Object of the Month

Schoolgirl Needlework

Mourning sampler, ca. 1803.
Silk thread on silk with watercolor painted details.
Attributed to Lydia Little (b. 1790) of Marshfield, Mass.

From the mid-18th through the mid-19th century, the creation of an ornamental needlework sampler was an essential element of a well-to-do girl's education. While all women, rich and poor alike, were expected to know plain sewing in order to keep house, ornamental sampler making constituted an accomplishment appropriate specifically to the upper classes. Girls learned the skill in private schools and female academies along with other "lost" decorative arts (quilling, wax-work, shell-work), dancing, and foreign languages.

Samplers fall into a few general categories, with infinite variations on the basic themes: marking samplers, comprising only an alphabet or a short verse (see Hannah Storer's sampler); pictorial samplers featuring pastoral scenes, views of important local buildings, or biblical scenes; coats of arms; and mourning samplers, such as the one shown here, by Lydia Little of Scituate.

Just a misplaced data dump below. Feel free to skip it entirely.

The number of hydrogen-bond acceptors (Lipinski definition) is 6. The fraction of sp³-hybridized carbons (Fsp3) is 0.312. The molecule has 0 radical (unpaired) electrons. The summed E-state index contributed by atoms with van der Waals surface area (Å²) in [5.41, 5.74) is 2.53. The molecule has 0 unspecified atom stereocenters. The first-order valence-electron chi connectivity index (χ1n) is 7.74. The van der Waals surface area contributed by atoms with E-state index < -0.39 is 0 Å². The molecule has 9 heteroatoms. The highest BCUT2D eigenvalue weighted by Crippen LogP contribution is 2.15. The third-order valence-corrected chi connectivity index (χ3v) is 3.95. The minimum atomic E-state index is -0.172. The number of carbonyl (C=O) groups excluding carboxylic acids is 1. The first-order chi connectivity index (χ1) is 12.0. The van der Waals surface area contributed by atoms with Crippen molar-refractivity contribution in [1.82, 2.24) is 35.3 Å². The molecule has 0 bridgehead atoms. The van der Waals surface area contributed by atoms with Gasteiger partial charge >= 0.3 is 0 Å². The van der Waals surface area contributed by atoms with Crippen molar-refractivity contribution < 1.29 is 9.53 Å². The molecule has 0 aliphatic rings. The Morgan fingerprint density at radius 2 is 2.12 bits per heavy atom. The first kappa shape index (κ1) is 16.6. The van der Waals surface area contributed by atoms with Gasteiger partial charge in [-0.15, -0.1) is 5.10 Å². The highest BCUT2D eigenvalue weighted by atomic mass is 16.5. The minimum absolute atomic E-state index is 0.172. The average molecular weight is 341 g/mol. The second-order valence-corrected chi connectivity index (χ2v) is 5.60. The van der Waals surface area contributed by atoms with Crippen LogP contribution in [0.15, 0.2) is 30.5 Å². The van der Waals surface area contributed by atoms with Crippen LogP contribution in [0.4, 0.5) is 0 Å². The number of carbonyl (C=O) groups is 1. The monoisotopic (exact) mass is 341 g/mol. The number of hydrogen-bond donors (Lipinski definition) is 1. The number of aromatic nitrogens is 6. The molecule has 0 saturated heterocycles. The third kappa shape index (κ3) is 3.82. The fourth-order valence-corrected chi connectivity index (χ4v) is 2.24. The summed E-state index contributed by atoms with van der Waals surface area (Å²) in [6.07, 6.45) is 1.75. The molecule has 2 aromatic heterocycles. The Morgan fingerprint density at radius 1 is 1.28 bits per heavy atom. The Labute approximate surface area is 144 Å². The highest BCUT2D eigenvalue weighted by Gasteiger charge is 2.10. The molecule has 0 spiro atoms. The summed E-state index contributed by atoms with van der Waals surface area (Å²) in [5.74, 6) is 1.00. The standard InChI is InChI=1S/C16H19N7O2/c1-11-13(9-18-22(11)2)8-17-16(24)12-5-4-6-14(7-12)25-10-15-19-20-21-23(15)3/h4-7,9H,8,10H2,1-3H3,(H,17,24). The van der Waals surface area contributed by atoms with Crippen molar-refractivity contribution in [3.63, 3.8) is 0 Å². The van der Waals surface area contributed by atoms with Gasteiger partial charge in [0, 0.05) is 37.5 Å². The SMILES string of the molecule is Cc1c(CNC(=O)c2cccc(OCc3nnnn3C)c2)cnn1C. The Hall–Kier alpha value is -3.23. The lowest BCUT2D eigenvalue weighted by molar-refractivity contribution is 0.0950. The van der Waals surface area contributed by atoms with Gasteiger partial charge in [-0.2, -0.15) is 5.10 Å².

According to Betty Ring, a leading scholar in this field, mourning samplers came into vogue after 1800, inspired by memorials produced upon the death of George Washington. While some samplers recall historical figures, others memorialized members of the student's own family. Lydia Little, to whom this sampler is attributed, was born in Marshfield, Mass., on October 10, 1790, to Capt. James and Lydia (Young) Little. The sampler incorporates classic elements of mourning art—the willow tree, an obelisk inscribed "Capt. James Little Aet. 45," and grieving family members—as well as a ship (presumably Captain Little's) sailing in the background. The figures probably represent Lydia, her brother James, and sister Lucy.

Lydia created this piece after 1803—the year her father died-when she was in her early to mid teens. Worked in silk threads on a silk background, it also features watercolor highlights and painted details; typically, the student would do the embroidery, with painted details added later by her instructor. The excellent workmanship on this sampler demonstrates that Lydia, who married Elisha James in 1808, achieved a high level of accomplishment in her education, although it is not known which school she attended.


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